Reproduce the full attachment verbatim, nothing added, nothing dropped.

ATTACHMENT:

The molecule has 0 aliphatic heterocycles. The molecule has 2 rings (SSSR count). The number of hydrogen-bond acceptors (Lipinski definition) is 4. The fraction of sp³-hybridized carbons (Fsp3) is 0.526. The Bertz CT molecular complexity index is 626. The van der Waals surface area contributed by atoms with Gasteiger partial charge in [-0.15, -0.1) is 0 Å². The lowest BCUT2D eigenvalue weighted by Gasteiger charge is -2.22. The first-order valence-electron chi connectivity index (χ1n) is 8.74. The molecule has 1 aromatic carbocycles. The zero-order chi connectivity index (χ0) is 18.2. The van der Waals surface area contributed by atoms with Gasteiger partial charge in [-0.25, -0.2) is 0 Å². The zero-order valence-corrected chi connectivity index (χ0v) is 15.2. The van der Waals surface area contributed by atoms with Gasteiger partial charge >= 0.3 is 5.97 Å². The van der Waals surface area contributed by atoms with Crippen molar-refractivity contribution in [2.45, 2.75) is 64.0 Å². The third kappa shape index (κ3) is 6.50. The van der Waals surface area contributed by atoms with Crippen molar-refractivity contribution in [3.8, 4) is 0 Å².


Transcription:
The molecule has 0 aliphatic heterocycles. The molecule has 2 rings (SSSR count). The number of hydrogen-bond acceptors (Lipinski definition) is 4. The fraction of sp³-hybridized carbons (Fsp3) is 0.526. The Bertz CT molecular complexity index is 626. The van der Waals surface area contributed by atoms with Gasteiger partial charge in [-0.15, -0.1) is 0 Å². The lowest BCUT2D eigenvalue weighted by Gasteiger charge is -2.22. The first-order valence-electron chi connectivity index (χ1n) is 8.74. The molecule has 1 aromatic carbocycles. The zero-order chi connectivity index (χ0) is 18.2. The van der Waals surface area contributed by atoms with Gasteiger partial charge in [-0.25, -0.2) is 0 Å². The zero-order valence-corrected chi connectivity index (χ0v) is 15.2. The van der Waals surface area contributed by atoms with Gasteiger partial charge >= 0.3 is 5.97 Å². The van der Waals surface area contributed by atoms with Crippen molar-refractivity contribution in [2.45, 2.75) is 64.0 Å². The third kappa shape index (κ3) is 6.50. The van der Waals surface area contributed by atoms with Crippen molar-refractivity contribution in [3.8, 4) is 0 Å².